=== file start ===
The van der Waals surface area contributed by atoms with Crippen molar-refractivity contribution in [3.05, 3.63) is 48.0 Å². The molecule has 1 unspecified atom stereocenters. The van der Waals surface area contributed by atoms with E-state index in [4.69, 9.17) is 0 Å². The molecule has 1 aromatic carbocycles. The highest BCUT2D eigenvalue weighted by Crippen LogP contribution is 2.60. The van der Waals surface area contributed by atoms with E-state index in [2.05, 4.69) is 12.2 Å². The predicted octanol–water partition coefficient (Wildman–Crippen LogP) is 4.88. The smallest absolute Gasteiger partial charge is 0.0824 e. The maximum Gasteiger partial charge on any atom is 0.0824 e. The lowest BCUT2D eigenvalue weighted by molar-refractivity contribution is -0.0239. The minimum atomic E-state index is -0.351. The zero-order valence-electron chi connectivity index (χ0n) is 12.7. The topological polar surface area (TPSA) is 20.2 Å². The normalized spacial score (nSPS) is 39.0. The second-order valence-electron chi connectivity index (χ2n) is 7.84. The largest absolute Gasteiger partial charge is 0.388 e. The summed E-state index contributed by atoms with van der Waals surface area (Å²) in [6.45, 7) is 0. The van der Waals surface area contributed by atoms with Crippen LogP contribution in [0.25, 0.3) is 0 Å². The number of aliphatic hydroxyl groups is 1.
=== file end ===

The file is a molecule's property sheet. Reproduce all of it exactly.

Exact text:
The van der Waals surface area contributed by atoms with Crippen molar-refractivity contribution in [3.05, 3.63) is 48.0 Å². The molecule has 1 unspecified atom stereocenters. The van der Waals surface area contributed by atoms with E-state index in [4.69, 9.17) is 0 Å². The molecule has 1 aromatic carbocycles. The highest BCUT2D eigenvalue weighted by Crippen LogP contribution is 2.60. The van der Waals surface area contributed by atoms with E-state index in [2.05, 4.69) is 12.2 Å². The predicted octanol–water partition coefficient (Wildman–Crippen LogP) is 4.88. The smallest absolute Gasteiger partial charge is 0.0824 e. The maximum Gasteiger partial charge on any atom is 0.0824 e. The lowest BCUT2D eigenvalue weighted by molar-refractivity contribution is -0.0239. The minimum atomic E-state index is -0.351. The zero-order valence-electron chi connectivity index (χ0n) is 12.7. The topological polar surface area (TPSA) is 20.2 Å². The normalized spacial score (nSPS) is 39.0. The second-order valence-electron chi connectivity index (χ2n) is 7.84. The largest absolute Gasteiger partial charge is 0.388 e. The summed E-state index contributed by atoms with van der Waals surface area (Å²) in [6.45, 7) is 0. The van der Waals surface area contributed by atoms with Crippen LogP contribution in [0.25, 0.3) is 0 Å². The number of aliphatic hydroxyl groups is 1.